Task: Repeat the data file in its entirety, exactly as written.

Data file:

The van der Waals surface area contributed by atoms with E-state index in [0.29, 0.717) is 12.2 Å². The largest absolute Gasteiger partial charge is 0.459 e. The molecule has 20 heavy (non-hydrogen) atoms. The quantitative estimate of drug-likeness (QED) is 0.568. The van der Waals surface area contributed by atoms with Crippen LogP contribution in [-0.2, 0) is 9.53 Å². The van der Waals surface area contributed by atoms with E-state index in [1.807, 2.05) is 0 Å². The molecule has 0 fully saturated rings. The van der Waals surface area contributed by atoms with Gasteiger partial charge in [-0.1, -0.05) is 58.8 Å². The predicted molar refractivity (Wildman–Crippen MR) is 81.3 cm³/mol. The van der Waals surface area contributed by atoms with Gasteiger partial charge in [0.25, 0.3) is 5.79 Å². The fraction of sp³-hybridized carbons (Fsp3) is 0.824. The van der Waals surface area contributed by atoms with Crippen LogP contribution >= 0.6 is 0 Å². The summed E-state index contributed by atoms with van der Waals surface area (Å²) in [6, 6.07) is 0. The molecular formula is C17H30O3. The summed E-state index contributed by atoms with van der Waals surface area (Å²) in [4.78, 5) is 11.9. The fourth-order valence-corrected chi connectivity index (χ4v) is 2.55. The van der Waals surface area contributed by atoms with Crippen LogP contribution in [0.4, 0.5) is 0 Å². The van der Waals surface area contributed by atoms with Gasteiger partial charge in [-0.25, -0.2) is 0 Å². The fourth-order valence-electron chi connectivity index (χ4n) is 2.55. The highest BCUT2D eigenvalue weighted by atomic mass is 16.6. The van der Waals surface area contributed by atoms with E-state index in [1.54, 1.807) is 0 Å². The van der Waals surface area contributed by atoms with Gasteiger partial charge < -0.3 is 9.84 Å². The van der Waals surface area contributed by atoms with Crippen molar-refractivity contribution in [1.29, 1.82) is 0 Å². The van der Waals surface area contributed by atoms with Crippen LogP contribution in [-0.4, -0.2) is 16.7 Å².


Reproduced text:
The van der Waals surface area contributed by atoms with E-state index in [0.29, 0.717) is 12.2 Å². The largest absolute Gasteiger partial charge is 0.459 e. The molecule has 20 heavy (non-hydrogen) atoms. The quantitative estimate of drug-likeness (QED) is 0.568. The van der Waals surface area contributed by atoms with Crippen LogP contribution in [-0.2, 0) is 9.53 Å². The van der Waals surface area contributed by atoms with E-state index in [1.807, 2.05) is 0 Å². The molecule has 0 fully saturated rings. The van der Waals surface area contributed by atoms with Gasteiger partial charge in [-0.1, -0.05) is 58.8 Å². The predicted molar refractivity (Wildman–Crippen MR) is 81.3 cm³/mol. The van der Waals surface area contributed by atoms with Gasteiger partial charge in [0.25, 0.3) is 5.79 Å². The fraction of sp³-hybridized carbons (Fsp3) is 0.824. The van der Waals surface area contributed by atoms with Crippen LogP contribution >= 0.6 is 0 Å². The summed E-state index contributed by atoms with van der Waals surface area (Å²) in [6, 6.07) is 0. The molecular formula is C17H30O3. The summed E-state index contributed by atoms with van der Waals surface area (Å²) in [4.78, 5) is 11.9. The fourth-order valence-corrected chi connectivity index (χ4v) is 2.55. The van der Waals surface area contributed by atoms with Crippen LogP contribution in [0.4, 0.5) is 0 Å². The van der Waals surface area contributed by atoms with Gasteiger partial charge in [-0.25, -0.2) is 0 Å². The fourth-order valence-electron chi connectivity index (χ4n) is 2.55. The highest BCUT2D eigenvalue weighted by atomic mass is 16.6. The van der Waals surface area contributed by atoms with E-state index in [1.54, 1.807) is 0 Å². The van der Waals surface area contributed by atoms with Gasteiger partial charge < -0.3 is 9.84 Å². The van der Waals surface area contributed by atoms with Crippen molar-refractivity contribution in [1.29, 1.82) is 0 Å². The van der Waals surface area contributed by atoms with Crippen LogP contribution in [-0.4, -0.2) is 16.7 Å².